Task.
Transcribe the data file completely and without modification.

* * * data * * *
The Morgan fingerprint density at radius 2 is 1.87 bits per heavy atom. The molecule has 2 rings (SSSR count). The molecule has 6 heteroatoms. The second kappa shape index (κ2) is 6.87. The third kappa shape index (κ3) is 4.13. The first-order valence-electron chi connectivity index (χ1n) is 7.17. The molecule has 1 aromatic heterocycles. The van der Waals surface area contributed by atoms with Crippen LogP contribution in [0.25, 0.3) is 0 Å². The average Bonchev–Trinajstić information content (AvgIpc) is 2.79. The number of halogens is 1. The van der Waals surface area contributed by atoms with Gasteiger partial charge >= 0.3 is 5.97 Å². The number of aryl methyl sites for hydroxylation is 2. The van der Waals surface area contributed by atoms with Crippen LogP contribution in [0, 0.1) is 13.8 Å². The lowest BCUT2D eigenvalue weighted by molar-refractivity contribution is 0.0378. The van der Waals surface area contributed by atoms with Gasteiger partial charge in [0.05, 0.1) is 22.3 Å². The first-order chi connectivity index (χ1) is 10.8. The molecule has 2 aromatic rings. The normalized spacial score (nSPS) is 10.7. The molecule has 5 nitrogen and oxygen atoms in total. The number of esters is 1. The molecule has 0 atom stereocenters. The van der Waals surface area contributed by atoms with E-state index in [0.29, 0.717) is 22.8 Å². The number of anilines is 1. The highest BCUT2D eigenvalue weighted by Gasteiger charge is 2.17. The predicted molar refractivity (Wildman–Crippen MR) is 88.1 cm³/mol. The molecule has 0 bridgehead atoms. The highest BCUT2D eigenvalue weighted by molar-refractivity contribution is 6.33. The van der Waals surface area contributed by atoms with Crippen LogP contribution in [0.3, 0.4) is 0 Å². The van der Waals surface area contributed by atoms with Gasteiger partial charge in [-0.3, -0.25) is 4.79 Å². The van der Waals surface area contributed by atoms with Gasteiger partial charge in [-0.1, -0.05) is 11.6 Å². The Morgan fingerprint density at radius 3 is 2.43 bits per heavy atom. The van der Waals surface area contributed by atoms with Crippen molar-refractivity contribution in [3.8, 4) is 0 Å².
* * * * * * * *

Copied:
The Morgan fingerprint density at radius 2 is 1.87 bits per heavy atom. The molecule has 2 rings (SSSR count). The molecule has 6 heteroatoms. The second kappa shape index (κ2) is 6.87. The third kappa shape index (κ3) is 4.13. The first-order valence-electron chi connectivity index (χ1n) is 7.17. The molecule has 1 aromatic heterocycles. The van der Waals surface area contributed by atoms with Crippen LogP contribution in [0.25, 0.3) is 0 Å². The average Bonchev–Trinajstić information content (AvgIpc) is 2.79. The number of halogens is 1. The van der Waals surface area contributed by atoms with Gasteiger partial charge >= 0.3 is 5.97 Å². The number of aryl methyl sites for hydroxylation is 2. The van der Waals surface area contributed by atoms with Crippen LogP contribution in [0, 0.1) is 13.8 Å². The lowest BCUT2D eigenvalue weighted by molar-refractivity contribution is 0.0378. The van der Waals surface area contributed by atoms with Gasteiger partial charge in [0.05, 0.1) is 22.3 Å². The first-order chi connectivity index (χ1) is 10.8. The molecule has 2 aromatic rings. The normalized spacial score (nSPS) is 10.7. The molecule has 5 nitrogen and oxygen atoms in total. The number of esters is 1. The molecule has 0 atom stereocenters. The van der Waals surface area contributed by atoms with E-state index in [0.29, 0.717) is 22.8 Å². The number of anilines is 1. The highest BCUT2D eigenvalue weighted by Gasteiger charge is 2.17. The predicted molar refractivity (Wildman–Crippen MR) is 88.1 cm³/mol. The molecule has 0 bridgehead atoms. The highest BCUT2D eigenvalue weighted by molar-refractivity contribution is 6.33. The van der Waals surface area contributed by atoms with Crippen LogP contribution in [0.3, 0.4) is 0 Å². The van der Waals surface area contributed by atoms with Gasteiger partial charge in [-0.3, -0.25) is 4.79 Å². The van der Waals surface area contributed by atoms with Gasteiger partial charge in [-0.1, -0.05) is 11.6 Å². The Morgan fingerprint density at radius 3 is 2.43 bits per heavy atom. The van der Waals surface area contributed by atoms with Crippen molar-refractivity contribution in [3.8, 4) is 0 Å².